“What awaits us this time?” she asked.

“We'll find out right now, just stay calm,” he responded, composed.

In the center of the table, a half-sphere with a hole awaited for the tube with the sample to land on it. It fit perfectly. The same excitement as always showed on the faces of the couple, as if they didn't lose hope with every failed attempt. I pressed the switch and a screen lit up on the side of the table.

“Are you ready?” I asked.

With a simple nod, they gave their consent to activate the cutting-edge technology that set us apart from other assisted fertility industries. On the screen, a detailed 3D ultrasound image appeared.

“There he is,” the woman said.

They were eager to know the gender of their possible child, and I couldn't blame them, as the device served to anticipate the future of their offspring through videos generated by artificial intelligence. After analyzing millions of patterns and variables, the resulting video had a margin of error of less than one hundredth of one percent.

“No malformations, no risk of trisomy, the cranial circumference looks normal. The size and weight,” I paused briefly while measuring viability parameters and adopted a doubtful expression, “a cesarean section may be necessary during delivery.”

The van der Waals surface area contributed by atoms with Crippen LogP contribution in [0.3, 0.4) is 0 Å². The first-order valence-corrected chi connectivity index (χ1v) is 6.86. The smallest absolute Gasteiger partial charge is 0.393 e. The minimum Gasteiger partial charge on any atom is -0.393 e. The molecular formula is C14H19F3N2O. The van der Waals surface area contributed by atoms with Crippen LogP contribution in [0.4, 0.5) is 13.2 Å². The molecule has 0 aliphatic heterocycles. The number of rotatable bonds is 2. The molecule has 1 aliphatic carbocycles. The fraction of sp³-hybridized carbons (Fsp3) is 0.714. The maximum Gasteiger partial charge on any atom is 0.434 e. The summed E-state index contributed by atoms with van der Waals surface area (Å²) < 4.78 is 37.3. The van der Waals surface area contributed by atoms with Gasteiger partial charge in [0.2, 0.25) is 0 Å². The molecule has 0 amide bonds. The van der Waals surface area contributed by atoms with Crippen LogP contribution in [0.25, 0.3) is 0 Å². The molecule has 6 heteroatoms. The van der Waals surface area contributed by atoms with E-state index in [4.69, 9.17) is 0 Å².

“We don't mind,” he responded hastily while looking at his wife.

I continued analyzing the most relevant patterns of the future pregnancy, but there was nothing else worth mentioning. I pressed the button to advance to the next scene.

“There he is! Look!” they exclaimed in unison.

I showed them their newborn child, lying on his mother's chest, skin-to-skin. His color was good, his breathing was normal. It would be an uncomplicated, though not natural, but successful delivery.

“Remember: what you see on the screen is a representation. There's nothing like experiencing it live,” I encouraged them to move forward. “With this image, most parents usually give their consent to proceed with the project.”

“We want to see more, if you don't mind,” she requested.

“Of course, that's what we're here for.”

The Lopez Garcia couple were planners, I knew them well enough to know that they didn't like leaving anything to chance, and our machine was like a crystal ball that anticipated any possible surprises.

In the next chapter, the child was celebrating his birthday. The cake was shaped like a race car, a suggestion of presentation generated randomly. The little one was smiling as he grabbed a piece with his hand. Some people couldn't stand these scenes, but this couple laughed as they saw their future child enjoying that calorie bomb. When the child looked to the side, he made a funny face before being caught by the flash of a photograph.

“Can I record it with my phone?” he asked.

“I'm sorry, but it's not possible. Company rules,” I responded. “At first, I thought it was unfair too, but the revelation of the future must not be shared publicly, there's a law about it that is stated in the contract.”

“Not even for a few seconds? A photograph?” he pleaded.

“I'm sorry…”

They grew serious, but quickly regained their composure after a few seconds. She started talking: